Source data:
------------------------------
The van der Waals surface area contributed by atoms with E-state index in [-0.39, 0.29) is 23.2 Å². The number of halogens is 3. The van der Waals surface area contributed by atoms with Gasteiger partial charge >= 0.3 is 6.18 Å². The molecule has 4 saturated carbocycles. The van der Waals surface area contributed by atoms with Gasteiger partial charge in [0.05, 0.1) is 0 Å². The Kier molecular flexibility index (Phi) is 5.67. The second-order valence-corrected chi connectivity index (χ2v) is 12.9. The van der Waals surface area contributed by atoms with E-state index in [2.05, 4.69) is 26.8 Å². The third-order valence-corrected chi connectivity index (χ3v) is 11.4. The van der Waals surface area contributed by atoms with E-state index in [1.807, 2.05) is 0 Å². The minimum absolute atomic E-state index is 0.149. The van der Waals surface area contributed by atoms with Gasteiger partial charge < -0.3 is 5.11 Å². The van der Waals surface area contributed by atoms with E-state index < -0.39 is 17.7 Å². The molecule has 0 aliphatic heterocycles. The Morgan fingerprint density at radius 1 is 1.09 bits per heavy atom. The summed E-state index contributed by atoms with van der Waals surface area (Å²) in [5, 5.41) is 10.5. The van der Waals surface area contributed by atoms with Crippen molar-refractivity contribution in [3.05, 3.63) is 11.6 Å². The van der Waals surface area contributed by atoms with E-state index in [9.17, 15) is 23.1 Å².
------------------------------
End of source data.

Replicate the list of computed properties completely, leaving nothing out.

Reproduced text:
The van der Waals surface area contributed by atoms with E-state index in [-0.39, 0.29) is 23.2 Å². The number of halogens is 3. The van der Waals surface area contributed by atoms with Gasteiger partial charge >= 0.3 is 6.18 Å². The molecule has 4 saturated carbocycles. The van der Waals surface area contributed by atoms with Gasteiger partial charge in [0.05, 0.1) is 0 Å². The Kier molecular flexibility index (Phi) is 5.67. The second-order valence-corrected chi connectivity index (χ2v) is 12.9. The van der Waals surface area contributed by atoms with E-state index in [2.05, 4.69) is 26.8 Å². The third-order valence-corrected chi connectivity index (χ3v) is 11.4. The van der Waals surface area contributed by atoms with E-state index in [1.807, 2.05) is 0 Å². The minimum absolute atomic E-state index is 0.149. The van der Waals surface area contributed by atoms with Gasteiger partial charge < -0.3 is 5.11 Å². The van der Waals surface area contributed by atoms with E-state index < -0.39 is 17.7 Å². The molecule has 0 aliphatic heterocycles. The Morgan fingerprint density at radius 1 is 1.09 bits per heavy atom. The summed E-state index contributed by atoms with van der Waals surface area (Å²) in [5, 5.41) is 10.5. The van der Waals surface area contributed by atoms with Crippen molar-refractivity contribution in [3.05, 3.63) is 11.6 Å². The van der Waals surface area contributed by atoms with E-state index in [9.17, 15) is 23.1 Å².